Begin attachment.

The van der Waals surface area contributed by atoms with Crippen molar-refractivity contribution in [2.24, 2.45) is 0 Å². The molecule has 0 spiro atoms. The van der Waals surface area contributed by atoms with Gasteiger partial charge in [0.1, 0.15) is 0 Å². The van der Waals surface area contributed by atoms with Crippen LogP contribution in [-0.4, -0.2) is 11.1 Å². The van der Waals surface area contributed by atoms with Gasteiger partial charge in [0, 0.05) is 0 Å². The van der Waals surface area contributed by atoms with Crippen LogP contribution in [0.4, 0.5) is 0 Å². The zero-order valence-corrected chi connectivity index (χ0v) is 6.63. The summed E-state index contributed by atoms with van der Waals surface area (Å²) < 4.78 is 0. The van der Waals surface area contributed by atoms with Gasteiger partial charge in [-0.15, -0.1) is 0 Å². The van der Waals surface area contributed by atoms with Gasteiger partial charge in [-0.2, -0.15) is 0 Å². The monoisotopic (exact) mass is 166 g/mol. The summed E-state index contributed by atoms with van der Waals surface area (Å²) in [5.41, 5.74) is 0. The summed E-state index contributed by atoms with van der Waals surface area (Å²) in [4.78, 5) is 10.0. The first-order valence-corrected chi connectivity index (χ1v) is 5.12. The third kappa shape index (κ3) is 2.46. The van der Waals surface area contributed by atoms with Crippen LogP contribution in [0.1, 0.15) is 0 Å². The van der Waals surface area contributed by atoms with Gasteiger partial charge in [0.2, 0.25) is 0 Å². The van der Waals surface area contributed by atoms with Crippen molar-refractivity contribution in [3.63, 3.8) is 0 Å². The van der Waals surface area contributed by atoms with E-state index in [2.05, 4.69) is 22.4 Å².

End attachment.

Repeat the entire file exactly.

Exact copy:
The van der Waals surface area contributed by atoms with Crippen molar-refractivity contribution in [2.24, 2.45) is 0 Å². The molecule has 0 spiro atoms. The van der Waals surface area contributed by atoms with Gasteiger partial charge in [0.1, 0.15) is 0 Å². The van der Waals surface area contributed by atoms with Crippen LogP contribution in [-0.4, -0.2) is 11.1 Å². The van der Waals surface area contributed by atoms with Gasteiger partial charge in [0, 0.05) is 0 Å². The van der Waals surface area contributed by atoms with Crippen LogP contribution in [0.4, 0.5) is 0 Å². The zero-order valence-corrected chi connectivity index (χ0v) is 6.63. The summed E-state index contributed by atoms with van der Waals surface area (Å²) < 4.78 is 0. The van der Waals surface area contributed by atoms with Gasteiger partial charge in [-0.15, -0.1) is 0 Å². The van der Waals surface area contributed by atoms with Gasteiger partial charge in [-0.2, -0.15) is 0 Å². The monoisotopic (exact) mass is 166 g/mol. The summed E-state index contributed by atoms with van der Waals surface area (Å²) in [5.41, 5.74) is 0. The summed E-state index contributed by atoms with van der Waals surface area (Å²) in [4.78, 5) is 10.0. The first-order valence-corrected chi connectivity index (χ1v) is 5.12. The third kappa shape index (κ3) is 2.46. The van der Waals surface area contributed by atoms with Crippen LogP contribution in [0.1, 0.15) is 0 Å². The van der Waals surface area contributed by atoms with Gasteiger partial charge in [0.2, 0.25) is 0 Å². The van der Waals surface area contributed by atoms with Crippen molar-refractivity contribution in [3.63, 3.8) is 0 Å². The van der Waals surface area contributed by atoms with E-state index in [2.05, 4.69) is 22.4 Å².